The 2020 Carson Scholars cohort shifted their science communication presentations – the cornerstone of the Carson Scholars Program – to focus on a virtual audience with the October 2020 webinar series, “Intersections of Environment and Justice: From Our Bodies to the Earth.” The 12 Scholars each presented an eight-minute talk on their research and fielded audience questions during the four webinars.
The Future of Food
The first webinar, “The Future of Food,” focused on the changes in food production, digital agriculture technologies, and food access and security.
In her presentation, “How (and Why) You Should Tattoo Your Greenhouse with Semi-Transparent Solar Panels,” Bekah Waller, PhD candidate in the Department of Biosystems Engineering, discussed her work in greenhouses that allow for food production even in the coldest New England winter months and the hottest Tucson summers.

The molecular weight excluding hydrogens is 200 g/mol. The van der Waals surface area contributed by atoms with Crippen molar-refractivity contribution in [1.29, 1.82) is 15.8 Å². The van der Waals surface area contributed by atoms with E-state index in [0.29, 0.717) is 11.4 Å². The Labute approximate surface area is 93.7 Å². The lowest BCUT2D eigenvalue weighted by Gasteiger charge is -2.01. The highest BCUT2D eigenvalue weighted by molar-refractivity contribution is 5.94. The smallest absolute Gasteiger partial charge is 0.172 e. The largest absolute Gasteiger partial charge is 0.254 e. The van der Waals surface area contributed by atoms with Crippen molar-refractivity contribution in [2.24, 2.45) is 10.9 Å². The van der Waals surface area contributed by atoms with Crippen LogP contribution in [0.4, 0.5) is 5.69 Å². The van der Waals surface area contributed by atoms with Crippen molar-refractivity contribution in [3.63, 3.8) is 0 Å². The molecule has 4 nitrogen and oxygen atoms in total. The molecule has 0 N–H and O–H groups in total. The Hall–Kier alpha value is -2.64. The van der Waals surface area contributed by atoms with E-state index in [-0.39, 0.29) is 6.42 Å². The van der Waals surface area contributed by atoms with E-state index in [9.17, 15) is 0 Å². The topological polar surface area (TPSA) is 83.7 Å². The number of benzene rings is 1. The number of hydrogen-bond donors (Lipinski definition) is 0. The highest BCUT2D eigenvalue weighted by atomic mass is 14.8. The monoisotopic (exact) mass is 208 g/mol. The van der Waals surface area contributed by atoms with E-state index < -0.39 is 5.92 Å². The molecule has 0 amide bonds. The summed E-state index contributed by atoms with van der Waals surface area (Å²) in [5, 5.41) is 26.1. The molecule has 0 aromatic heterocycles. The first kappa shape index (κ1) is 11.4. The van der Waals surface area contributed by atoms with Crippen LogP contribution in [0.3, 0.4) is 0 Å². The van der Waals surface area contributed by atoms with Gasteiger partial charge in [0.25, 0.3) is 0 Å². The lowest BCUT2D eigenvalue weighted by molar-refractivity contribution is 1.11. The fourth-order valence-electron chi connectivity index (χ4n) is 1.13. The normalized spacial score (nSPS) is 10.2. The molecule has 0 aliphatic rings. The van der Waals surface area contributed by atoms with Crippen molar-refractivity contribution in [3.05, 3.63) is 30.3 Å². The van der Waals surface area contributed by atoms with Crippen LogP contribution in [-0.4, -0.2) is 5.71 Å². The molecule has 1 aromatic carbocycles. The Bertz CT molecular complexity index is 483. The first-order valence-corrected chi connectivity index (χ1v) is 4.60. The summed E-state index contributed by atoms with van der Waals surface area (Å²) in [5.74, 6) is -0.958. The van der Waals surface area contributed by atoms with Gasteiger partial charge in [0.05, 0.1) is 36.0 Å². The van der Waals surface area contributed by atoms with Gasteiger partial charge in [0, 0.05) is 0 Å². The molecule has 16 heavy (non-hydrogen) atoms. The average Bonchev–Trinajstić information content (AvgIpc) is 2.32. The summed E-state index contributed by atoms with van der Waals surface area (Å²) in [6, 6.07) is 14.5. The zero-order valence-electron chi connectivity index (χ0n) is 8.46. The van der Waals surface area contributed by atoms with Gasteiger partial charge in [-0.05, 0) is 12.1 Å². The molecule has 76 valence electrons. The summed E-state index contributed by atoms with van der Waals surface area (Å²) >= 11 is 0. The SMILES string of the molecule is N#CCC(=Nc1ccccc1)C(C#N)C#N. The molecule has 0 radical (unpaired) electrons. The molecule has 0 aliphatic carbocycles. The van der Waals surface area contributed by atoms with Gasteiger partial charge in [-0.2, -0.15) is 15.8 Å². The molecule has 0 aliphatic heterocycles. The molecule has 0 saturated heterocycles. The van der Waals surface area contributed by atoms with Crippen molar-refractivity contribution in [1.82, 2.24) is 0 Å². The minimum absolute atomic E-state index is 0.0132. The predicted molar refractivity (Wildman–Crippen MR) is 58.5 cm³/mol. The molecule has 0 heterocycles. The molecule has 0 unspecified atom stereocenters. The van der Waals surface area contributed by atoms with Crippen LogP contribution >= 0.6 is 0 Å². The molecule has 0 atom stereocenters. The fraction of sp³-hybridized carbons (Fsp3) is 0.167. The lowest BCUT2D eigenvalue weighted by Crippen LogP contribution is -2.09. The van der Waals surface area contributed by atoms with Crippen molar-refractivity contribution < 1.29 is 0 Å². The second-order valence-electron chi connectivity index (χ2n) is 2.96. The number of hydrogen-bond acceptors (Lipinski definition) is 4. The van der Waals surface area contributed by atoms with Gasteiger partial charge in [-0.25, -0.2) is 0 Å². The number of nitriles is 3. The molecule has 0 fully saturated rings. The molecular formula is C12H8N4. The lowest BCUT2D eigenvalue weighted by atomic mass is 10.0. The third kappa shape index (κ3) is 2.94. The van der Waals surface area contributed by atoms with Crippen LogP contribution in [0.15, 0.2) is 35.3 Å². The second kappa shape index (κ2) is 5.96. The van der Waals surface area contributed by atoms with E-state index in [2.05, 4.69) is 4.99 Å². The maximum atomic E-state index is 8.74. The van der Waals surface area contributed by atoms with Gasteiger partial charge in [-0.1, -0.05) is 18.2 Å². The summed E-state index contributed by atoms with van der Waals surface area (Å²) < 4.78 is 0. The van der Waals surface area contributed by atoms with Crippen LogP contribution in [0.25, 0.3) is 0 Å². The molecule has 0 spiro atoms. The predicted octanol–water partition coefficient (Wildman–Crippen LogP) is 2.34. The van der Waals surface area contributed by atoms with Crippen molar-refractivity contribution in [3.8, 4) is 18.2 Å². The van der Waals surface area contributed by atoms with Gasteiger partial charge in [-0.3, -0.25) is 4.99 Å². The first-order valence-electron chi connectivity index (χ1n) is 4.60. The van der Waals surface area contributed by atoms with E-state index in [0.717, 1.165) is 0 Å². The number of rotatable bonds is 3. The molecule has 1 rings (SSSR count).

Waller’s experience in greenhouses led to her research topic of “tattooing” the greenhouse walls with semi-transparent photovoltaic cells. Greenhouses come with a “cost,” one of the biggest of which is energy. In order to offset that energy cost, these greenhouse tattoos that Waller discusses would help to produce energy for the greenhouse. Watch Bekah Waller’s presentation to learn more.
Ziya Kaya, a PhD candidate in the School of Anthropology, presented “Digitizing Agriculture: Changing Agroecology and Livelihood in Turkey,” in which he spoke about the global digital transformation that has brought technology to farmers.